By now, you’ve likely noticed that the Row is a popular destination among freshmen looking to explore the social scene of our campus. Of course, with great fun comes great responsibility. No need to worry, though, I’ve got you covered with a couple of do’s and don’ts for those looking to spend their time on the Row.


1. If you are a girl that wants to add some height, wear wedges over heels. You’ll want the extra bit of stability while wobbling down sticky stairs. However, do not wear your expensive shoes that you got as a graduation present; someone is bound to spill something on your feet and you will be insanely annoyed (a combination that cannot possibly end well). Just a warning: even if you are wearing wedges, be prepared for your feet to ache later into the night and possibly into the next day. To prevent this from occurring at all, flats or sneakers are also great options.

2. If you are a guy and are #blessed enough to get into one of these oh-so-exclusive frat parties, then make sure try really hard to “out-frat” the brothers. Just kidding. This move will probably not impress anyone; instead, you will feel incredibly uncomfortable when you (most likely) lose.

3. Although it is illegal for freshmen to drink, the truth of the matter is that some do. If you are drinking: know your limit. And if you don’t yet know it, learn quickly (but not at a frat in front of everyone). Mastering this will help both you and your friends. This requires no further explanation.

4. Look out for others on the Row. If someone seems to be in a dangerous situation or in need of medical attention, know that it is OK and necessary to call for help — such as the Emory Police Department when the situation is beyond your control. Safety comes first.


1. Do not go to a frat just to apologize for throwing up the previous night. Ground rule: a party is a party, not a meeting spot for heartfelt apologies.

First of all, you better hope no one remembers that happening (and they probably won’t, because it’s not uncommon honestly). You may think this is obvious (I did too), but I put this on top of the list because I’ve seen it happen. Let me just say: it was incredibly awkward and almost painful to watch and I have no desire to ever repeat that experience.

2. Do not wear anything that has sentimental value or is hard to wash. Instead, wear something that you are OK with (potentially) sweating in or getting dirty. There really is no set dress code on the Row, so wear whatever you’re comfortable in.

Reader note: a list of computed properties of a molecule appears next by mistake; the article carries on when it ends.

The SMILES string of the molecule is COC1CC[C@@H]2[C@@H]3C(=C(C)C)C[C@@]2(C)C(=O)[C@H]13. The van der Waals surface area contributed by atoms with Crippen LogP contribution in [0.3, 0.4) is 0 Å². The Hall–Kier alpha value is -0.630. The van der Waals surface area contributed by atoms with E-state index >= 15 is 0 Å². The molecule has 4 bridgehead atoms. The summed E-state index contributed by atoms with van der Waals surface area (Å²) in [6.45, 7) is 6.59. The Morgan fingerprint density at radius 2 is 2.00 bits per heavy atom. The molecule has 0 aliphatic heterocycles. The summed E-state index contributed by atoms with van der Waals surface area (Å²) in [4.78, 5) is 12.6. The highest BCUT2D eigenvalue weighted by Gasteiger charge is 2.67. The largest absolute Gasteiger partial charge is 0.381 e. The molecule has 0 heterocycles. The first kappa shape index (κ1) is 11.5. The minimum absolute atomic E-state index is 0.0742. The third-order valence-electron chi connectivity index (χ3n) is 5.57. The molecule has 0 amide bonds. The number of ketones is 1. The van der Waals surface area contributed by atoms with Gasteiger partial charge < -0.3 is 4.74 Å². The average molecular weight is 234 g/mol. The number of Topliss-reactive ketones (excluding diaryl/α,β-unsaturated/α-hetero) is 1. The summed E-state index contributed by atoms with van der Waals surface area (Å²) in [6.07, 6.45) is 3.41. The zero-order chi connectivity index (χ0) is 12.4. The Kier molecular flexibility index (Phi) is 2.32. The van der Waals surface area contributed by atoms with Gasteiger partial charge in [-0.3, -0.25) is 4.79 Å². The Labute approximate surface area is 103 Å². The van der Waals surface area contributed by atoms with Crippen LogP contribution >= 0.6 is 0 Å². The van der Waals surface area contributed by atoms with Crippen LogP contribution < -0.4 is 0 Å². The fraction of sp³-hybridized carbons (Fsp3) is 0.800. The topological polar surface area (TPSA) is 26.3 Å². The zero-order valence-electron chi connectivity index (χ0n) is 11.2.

Your favorite dress? Probably not the best thing to wear. Stain removers work for the most part, but the anxiety really isn’t worth it.

Case in point: I was in a frat house, sitting in a chair, wearing my friend’s favorite shirt-dress. Harmless, right? That’s what I thought, too, until someone behind me accidentally tipped a drink onto me and the shirt-dress. An hour plus a good portion of a Shout bottle on top of a tide pen later, we had managed to get most of the stain out. Thankfully, the stain came out eventually, but we were both stressed and irritated for the next few hours.

Thinking back to this particular event, I would like to give a shout out to Shout, Tide, the washing machine we used and the chocolate bar I consumed out of stress and boredom while in the laundry room.

3.  Don’t expect to become best friends with everyone you introduce yourself to on a given night.

Sure, beautiful friendships can form on the Row. But to put it in context: if you’re introducing yourself to 20 people in one night, they’re probably doing the same (and therefore might not remember you). Unless you have an extensive conversation where you find out that you both cried during the same episode of “Grey’s Anatomy” and now share a deep bond because of it, don’t expect to become lifelong friends after one party. You might, however, find a list of new contacts in your phone of people that you’ve spoken to for five minutes.

There are definitely more nuances to the do’s and don’ts of the Row, but they all relate back to these basic rules: don’t wear anything valuable or do anything ridiculous that you know will haunt you when you can think clearly the next day, and make sure to keep your expectations realistic and to always stay safe. With all of this in mind, just have fun!